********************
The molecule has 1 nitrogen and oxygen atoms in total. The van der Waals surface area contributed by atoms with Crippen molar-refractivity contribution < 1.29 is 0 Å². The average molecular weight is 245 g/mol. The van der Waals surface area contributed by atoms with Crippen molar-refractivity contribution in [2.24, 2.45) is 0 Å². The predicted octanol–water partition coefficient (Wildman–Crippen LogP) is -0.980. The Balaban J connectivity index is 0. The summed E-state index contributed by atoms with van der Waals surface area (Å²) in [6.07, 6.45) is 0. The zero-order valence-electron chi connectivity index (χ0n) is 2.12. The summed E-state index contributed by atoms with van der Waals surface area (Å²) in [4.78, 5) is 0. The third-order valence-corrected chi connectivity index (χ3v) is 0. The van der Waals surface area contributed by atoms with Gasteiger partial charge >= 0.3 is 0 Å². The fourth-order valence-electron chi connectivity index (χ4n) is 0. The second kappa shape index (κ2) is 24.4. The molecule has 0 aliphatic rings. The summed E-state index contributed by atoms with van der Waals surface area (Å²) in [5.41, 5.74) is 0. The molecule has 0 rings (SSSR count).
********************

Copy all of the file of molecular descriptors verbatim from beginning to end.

The molecule has 1 nitrogen and oxygen atoms in total. The van der Waals surface area contributed by atoms with Crippen molar-refractivity contribution < 1.29 is 0 Å². The average molecular weight is 245 g/mol. The van der Waals surface area contributed by atoms with Crippen molar-refractivity contribution in [2.24, 2.45) is 0 Å². The predicted octanol–water partition coefficient (Wildman–Crippen LogP) is -0.980. The Balaban J connectivity index is 0. The summed E-state index contributed by atoms with van der Waals surface area (Å²) in [6.07, 6.45) is 0. The zero-order valence-electron chi connectivity index (χ0n) is 2.12. The summed E-state index contributed by atoms with van der Waals surface area (Å²) in [4.78, 5) is 0. The third-order valence-corrected chi connectivity index (χ3v) is 0. The van der Waals surface area contributed by atoms with Gasteiger partial charge >= 0.3 is 0 Å². The fourth-order valence-electron chi connectivity index (χ4n) is 0. The second kappa shape index (κ2) is 24.4. The molecule has 0 aliphatic rings. The summed E-state index contributed by atoms with van der Waals surface area (Å²) in [5.41, 5.74) is 0. The molecule has 0 rings (SSSR count).